Lucentis® (Ranibizumab) For Treating Visual Impairment Due To Diabetic Macular Oedema, Study Shows New Evidence
RESTORE extension study demonstrates fully maintained initial vision gains with an average of 13.9 ranibizumab 0.5mg injections over three years for patients with visual impairment due to DMO (VI-DMO)[i]
New data for Lucentis® (ranibizumab) has demonstrated improvement in visual acuity achieved with individualised treatment after one year is maintained for up to three years on average in patients with VI-DMO, with fewer injections in years two and three compared to the first year and no additional or new safety risks identified1.
The findings come from the RESTORE extension study which showed that patients originally treated with ranibizumab on an individualised basis received an average of 13.9 injections over three years for VI-DMO patients1. In the extension study, 19-25% of patients, across all study arms, did not require any ranibizumab injections during years two and three. An average of 3.7 injections in the second year and 2.7 in the third year across the two ranibizumab arms were sufficient to fully maintain the mean of seven letters of visual acuity1.
Dr Sobha Sivaprasad, Consultant Ophthalmologist at King’s College Hospital, London comments on the significance of the findings: “Laser treatment is the current standard of care for patients with visual impairment due to DMO but we know that it can only stabilise vision loss. Ranibizumab has been shown to lead to significant improvements in vision and quality of life in these patients.
The three year results from RESTORE are extremely important as they demonstrate that the visual acuity gains achieved with individualised treatment with ranibizumab can be maintained in the long-term, without any newly identified safety concerns for patients. Ranibizumab has become the standard of care in wet AMD and studies such as RESTORE help demonstrate the important role it also has to play in the treatment of visual impairment due to DMO. I hope that NICE will look at this new data and make a decision that gives national patient access to this innovative treatment.”
The well characterised safety profile of ranibizumab in wet age-related macular degeneration (AMD) has been further supported by initial results from the pivotal LUMINOUSTM programme. LUMINOUS, one of the largest observational studies in ophthalmology, is designed to examine the long-term effectiveness and safety of ranibizumab in clinical practice across large populations and across all its licensed indications. This initial report represents retrospective one year data, made up of 4,500 wet AMD patients, and suggests there is no additional risk observed with real-life use of ranibizumab, as well as revealing confirmed low rates of adverse events over one year, compared to published outcomes from clinical trials of ranibizumab[ii].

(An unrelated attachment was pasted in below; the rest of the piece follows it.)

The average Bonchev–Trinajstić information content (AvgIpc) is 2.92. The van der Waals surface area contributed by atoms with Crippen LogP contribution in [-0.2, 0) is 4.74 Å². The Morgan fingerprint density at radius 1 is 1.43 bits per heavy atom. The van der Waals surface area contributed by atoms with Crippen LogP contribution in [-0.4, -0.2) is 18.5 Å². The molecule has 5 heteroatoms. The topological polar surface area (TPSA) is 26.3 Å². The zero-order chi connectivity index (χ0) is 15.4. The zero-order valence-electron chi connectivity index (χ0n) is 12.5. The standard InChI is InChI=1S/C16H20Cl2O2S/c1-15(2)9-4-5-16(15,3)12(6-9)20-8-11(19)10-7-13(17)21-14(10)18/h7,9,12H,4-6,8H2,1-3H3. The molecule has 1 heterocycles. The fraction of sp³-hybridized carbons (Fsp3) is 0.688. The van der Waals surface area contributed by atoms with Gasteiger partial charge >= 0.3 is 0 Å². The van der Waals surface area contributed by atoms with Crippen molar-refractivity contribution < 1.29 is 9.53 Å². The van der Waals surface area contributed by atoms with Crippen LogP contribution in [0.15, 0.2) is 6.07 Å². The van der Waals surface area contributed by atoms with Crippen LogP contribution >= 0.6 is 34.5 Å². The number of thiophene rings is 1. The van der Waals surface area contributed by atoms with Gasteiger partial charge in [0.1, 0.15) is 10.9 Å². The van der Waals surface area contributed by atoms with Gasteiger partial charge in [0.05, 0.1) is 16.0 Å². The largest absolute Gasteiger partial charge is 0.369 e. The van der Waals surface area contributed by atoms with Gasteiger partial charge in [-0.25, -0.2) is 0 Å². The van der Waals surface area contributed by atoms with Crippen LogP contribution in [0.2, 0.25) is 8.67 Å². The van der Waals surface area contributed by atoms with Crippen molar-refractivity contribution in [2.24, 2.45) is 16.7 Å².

Currently the UK has recruited over half of the 5,500 patients enrolled in the prospective arm of the study (as at August 2012) which is expected to recruit more than 30,000 patients from clinics across Asia, Australia, Europe, North and South America.
Dr. Mark Bechter, Medical Director at Novartis Pharmaceuticals UK Ltd, commenting on the significance of the LUMINOUS study said: “A wealth of data is already available on the safety and efficacy of ranibizumab from clinical trials, but the ongoing LUMINOUS study will provide real-life data on the long-term outcomes of ranibizumab in routine clinical practice across all its licensed indications. Novartis is committed to improving understanding and treatment of retinal vascular diseases and funds almost 40% of all industry sponsored ophthalmology trials. The information that this study generates will enable clinicians to provide better care for their patients on an individual basis and ultimately optimise outcomes.”
Both the RESTORE extension study and LUMINOUS retrospective one year data will be presented at the 12th European Society of Retina Specialists (EURETINA) Congress in Milan, Italy, 6-9 September 2012.
In the RESTORE core study, 345 patients with VI-DMO were treated with ranibizumab (monotherapy or combined with laser) or laser alone on a monthly basis for a duration of 12 months with a 24 month extension. Results showed that ranibizumab monotherapy or in combination with laser resulted in significantly greater improvement in visual acuity compared with laser alone. Eyes treated with ranibizumab gained 6.8 letters above baseline compared with 0.9 letters with laser only and results were sustained over 12 months of therapy. Significantly more (2-3 fold) ranibizumab‐treated patients gained ≥10 or ≥15 letters compared with laser monotherapy. In terms of safety there was a low incidence of arterial thromboembolic events (ATEs) (2.7-3.5%) in all groups.